Ivan's Brain Dump




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The purpose of this post is to explain how to write BDD acceptance tests in Java using the gherkin syntax, run those with JUnit and implement them using Web Browser automation.

Before I begin let me assure you that I haven’t left the .NET church for the Java one and while I really don’t enjoy writing in Java and using Eclipse sometimes a man has to do what a man has to do.

So yeah I spend an afternoon trying to figure out the state of BDD (Behavior Driven Development) tools for Java and it’s pretty poor so far. If you want to write gherkin syntax based behavioral specifications, which are executable inside Eclipse as JUnit tests you are stuck only with JBehave. JBehave however is a monster with poor documentation, not so easily discoverable fluent API and little to none third party documentation content on forums and sites. BTW don’t get fooled like me – insetad of getting the core package you want to get the Web package because the latter has all the .jar dependencies bundled unlike the first one. Enough bashing, lets get down to business.

Let’s say we have the following “Search” story and a more specific scenario – “display an error dialog if I don’t fill in the search form”:

Narrative: I should be able to search

Scenario: I should see an error if I try to search without filling in the search form fields.

When I open 'http://mysite.com'
When I click on the 'Search' button
Then I should see an error

First thing you will notice is that JBehave doesn’t support the “And” keyword so we can’t wring “When I open … AND I click on the Seach button”.

Similar to other gherkin/cucumber based frameworks JBehave allows us to implement each step of the scenario as a method in a class, which optionally takes parameters mapped to words from the scenario. The above one can be stubbed like bellow. Also not that if properly configured you can make JBehave junit runner spit out the stubs for you to copy paste in your code (more about that later):

public class Search
{
	@When("I open '$page'")
	public void whenIOpen(String page)
	{
		// TODO
	}

	@When("I click on the '$buttonText' button")
	public void whenIClickOnTheButton(String buttonText)
	{
		// TODO
	}

	@Then("I should see an error")
	public void thenIShouldSeeAnError(){
		// TODO
	}
}

To implement the browser automation in Java there exist a Java variant of the Ruby watir library (and the .NET Watin library) called … surprise… watiJ. It’s available here. Major pitfall with it though is that it actually embeds the IE COM component and mozilla’s ghecko engine instead launching the real IE/Firefox (like the above mentioned framework do) and it only supports IE6 and I saw some C++ runtime problems with the ghecko engine. Nevertheless to give you a feel of how the above tests can be implemented:

public class Search extends StoryBase {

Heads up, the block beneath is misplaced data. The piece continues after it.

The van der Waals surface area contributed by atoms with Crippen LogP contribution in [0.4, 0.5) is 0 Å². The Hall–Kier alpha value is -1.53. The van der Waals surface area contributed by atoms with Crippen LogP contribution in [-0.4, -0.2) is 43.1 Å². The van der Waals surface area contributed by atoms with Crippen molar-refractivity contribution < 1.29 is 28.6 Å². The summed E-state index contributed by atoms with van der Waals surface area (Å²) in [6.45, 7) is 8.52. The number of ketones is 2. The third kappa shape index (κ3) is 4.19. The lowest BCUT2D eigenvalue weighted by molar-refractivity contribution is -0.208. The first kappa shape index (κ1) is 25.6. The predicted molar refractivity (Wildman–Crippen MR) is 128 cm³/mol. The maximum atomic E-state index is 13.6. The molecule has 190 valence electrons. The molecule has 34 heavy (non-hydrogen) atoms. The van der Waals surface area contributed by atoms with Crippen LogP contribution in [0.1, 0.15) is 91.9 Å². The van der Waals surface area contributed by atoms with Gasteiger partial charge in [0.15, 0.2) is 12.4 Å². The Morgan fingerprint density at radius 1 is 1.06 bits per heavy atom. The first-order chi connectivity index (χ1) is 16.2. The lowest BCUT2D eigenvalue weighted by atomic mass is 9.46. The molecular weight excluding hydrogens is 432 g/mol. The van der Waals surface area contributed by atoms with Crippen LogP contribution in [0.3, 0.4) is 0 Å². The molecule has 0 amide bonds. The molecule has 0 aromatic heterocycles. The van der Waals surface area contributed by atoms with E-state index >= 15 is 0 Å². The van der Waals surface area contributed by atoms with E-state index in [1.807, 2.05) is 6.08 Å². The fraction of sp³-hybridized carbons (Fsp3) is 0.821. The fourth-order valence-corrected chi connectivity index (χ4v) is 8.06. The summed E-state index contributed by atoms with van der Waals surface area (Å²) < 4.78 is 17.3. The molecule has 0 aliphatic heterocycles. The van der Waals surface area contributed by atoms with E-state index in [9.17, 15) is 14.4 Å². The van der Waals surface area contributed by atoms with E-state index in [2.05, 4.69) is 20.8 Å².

@When("I open '$page'")
	public void whenIOpen(String page)
	{
		WebBrowser.open(page).pauseUntilReady();
	}

	@When("I click on the '$buttonText' button")
	public void whenIClickOnTheButton(String buttonText)
	{
		Tag button = WebBrowser.find.button().with.name("search");
		assertNotNull(button);
		button.click().pauseUntilReady();
	}

	@Then("I should see an error")
	public void thenIShouldSeeAnError(){
		Tag errorDialogTitleDiv = WebBrowser.find.span().with.className("dijitDialogTitle");
		assertNotNull(errorDialogTitleDiv);
		assertEquals("Error", errorDialogTitleDiv.get.innerHTML());
	}
}

Now, how about running them? A few things before that:

  • JBehave expects you to save stories as .story files in your source code tree
  • JBehave expects you to implement and configure problematically a *JUnitStory *for each story, so that it’s runnable through JUnit.
  • It will take your JUnitStory subclass implementation – for example “HelloWorldStory extends JUnitStory” *and look for the plain text file hello_world_story.story*

To save myself from having to configure each story  I present you my *StoryBase *base class, which:

  • Initializes WatiJ and exposes it to subclasses
  • Configures JBehave to look for the .story files in the same directory as the class.
  • Configures JBehave/JUnit to look for the steps test methods of a story scenario in the subclass.
  • Configures JBehave to print out detailed information in the Console whilst running (such as the method stubs if any are missing)
  • Configures JBehave to spit out HTML report in myproject/target/jbehave-report/

Here it is:

public abstract class StoryBase extends JUnitStory {
    protected final static WebSpec WebBrowser = new WebSpec().ie();

    @Override
    public Configuration configuration() {
        return new MostUsefulConfiguration()
            .useStoryLoader(new LoadFromClasspath(this.getClass().getClassLoader()))
    	    .useStoryReporterBuilder(
    	    		new StoryReporterBuilder()
    	    			.withDefaultFormats()
    	    			.withFormats(Format.HTML, Format.CONSOLE)
    	    			.withRelativeDirectory("jbehave-report")
			);
    }

    @Override
    public List candidateSteps() {
        return new InstanceStepsFactory(configuration(), this).createCandidateSteps();
    }
}

Then all that’s left is to make the Search class extend the StoryBase class and it is now runnable in JUnit inside and outside Eclipse.

public class Search extends StoryBase {
}


 

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Ivan Zlatev


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